The Ogress and the Orphans
By Kelly Barnhill
Reviewed by Mia Macrossan
Kelly Barnhill won the Newbery Medal for The Girl Who Drank the Moon, 2016, and has written several other best selling novels for children including The Witch’s Boy, 2014, and her latest is The Ogress and the Orphans.
Ogres have had a bad press in children’s literature, think Tolkien et al, but here the Ogress, who is never named, is kind and nurturing. She is huge with green hair that grows flowers. She builds and makes things, always moving very slowly. Maybe that is why ogres live for thousands of years. She has built a small farm on the edge of the village of Stone-in-the-Glen in which live the fifteen orphans of the title. They all live together in the Orphan House which used to be supported by the community but is now ignored and forgotten and has consequently fallen on hard times. A possible reason could be the mysterious new Mayor who arrived soon after the library burned down. He is adept at manipulating the people to do what he wants. Since he is only interested in adulation and money for himself the village soon goes from bad to worse. Is it possible for the the ogress and the children to set things to rights?
This is a richly layered story (389 pages) carefully structured, with an easy pace, although there is suspense and anguish, and lots of descriptions. It has a pleasant conversational tone narrated by someone who is in the village but you never find out who it is until the end. The children are delightful, each one different with their own special quirks and talents, sometimes slightly annoying, so perfectly normal. There is also an evil dragon, a murder of crows, many cats, a blind dog and some sheep, a bossy cobbler’s wife and more.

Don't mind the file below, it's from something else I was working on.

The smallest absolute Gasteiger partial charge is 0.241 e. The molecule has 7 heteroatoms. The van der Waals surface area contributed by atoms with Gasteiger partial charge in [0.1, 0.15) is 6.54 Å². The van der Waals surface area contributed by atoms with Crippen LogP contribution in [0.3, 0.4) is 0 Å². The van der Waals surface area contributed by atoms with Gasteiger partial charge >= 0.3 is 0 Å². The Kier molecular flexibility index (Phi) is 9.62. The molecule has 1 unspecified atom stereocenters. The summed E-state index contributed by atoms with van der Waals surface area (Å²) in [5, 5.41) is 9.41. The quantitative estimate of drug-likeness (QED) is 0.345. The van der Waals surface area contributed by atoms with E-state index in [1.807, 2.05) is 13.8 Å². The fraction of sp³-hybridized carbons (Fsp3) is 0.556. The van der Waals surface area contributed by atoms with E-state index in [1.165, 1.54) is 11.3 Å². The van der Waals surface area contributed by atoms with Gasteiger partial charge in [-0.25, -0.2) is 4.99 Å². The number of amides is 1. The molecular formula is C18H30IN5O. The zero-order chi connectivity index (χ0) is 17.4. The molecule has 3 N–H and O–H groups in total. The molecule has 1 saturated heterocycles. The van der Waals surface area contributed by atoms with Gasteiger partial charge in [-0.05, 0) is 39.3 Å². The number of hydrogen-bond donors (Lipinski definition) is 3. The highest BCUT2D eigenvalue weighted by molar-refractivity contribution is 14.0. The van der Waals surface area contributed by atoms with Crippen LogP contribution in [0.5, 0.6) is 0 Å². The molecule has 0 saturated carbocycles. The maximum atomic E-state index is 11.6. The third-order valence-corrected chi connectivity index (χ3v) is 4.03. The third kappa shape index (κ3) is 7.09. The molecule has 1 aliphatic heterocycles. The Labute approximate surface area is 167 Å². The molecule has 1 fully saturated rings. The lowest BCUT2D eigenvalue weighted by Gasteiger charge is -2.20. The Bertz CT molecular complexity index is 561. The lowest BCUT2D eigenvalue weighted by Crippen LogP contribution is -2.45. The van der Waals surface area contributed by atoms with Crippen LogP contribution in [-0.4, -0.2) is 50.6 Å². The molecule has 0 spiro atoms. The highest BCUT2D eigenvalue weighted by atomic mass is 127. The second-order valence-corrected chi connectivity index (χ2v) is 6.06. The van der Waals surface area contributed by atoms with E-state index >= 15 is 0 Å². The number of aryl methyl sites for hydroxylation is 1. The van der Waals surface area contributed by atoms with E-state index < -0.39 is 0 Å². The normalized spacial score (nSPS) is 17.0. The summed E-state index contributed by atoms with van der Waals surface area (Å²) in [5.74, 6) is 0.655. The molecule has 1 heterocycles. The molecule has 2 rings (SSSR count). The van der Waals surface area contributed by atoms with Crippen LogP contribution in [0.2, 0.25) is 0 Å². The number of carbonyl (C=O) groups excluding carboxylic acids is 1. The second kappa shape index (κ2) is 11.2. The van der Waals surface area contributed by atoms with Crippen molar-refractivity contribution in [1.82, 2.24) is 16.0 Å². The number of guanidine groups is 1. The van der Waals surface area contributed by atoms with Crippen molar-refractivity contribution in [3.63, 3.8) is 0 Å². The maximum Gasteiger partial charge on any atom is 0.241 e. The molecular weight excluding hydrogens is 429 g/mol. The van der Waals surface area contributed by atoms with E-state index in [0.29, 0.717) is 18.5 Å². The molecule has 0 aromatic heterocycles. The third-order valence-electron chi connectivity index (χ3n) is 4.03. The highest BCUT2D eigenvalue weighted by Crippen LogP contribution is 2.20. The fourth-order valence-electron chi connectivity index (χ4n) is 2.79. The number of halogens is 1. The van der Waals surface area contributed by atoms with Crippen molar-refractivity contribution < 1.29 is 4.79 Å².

Barnhill’s story is rich in themes: the power of libraries, books and storytelling, the need for kindness, accepting strangers, what it means to be a neighbour, the power of love, how cruelty and greed corrupt, and more. She interweaves these in an enchanting tale that constantly delights with its inventiveness, its warm humanity and gentle humour.
For those who like something as warm and comforting as a baked pie from a kind Ogress, as suspenseful and dramatic as confronting a disguised dragon, as engrossing as following some enterprising orphans take charge.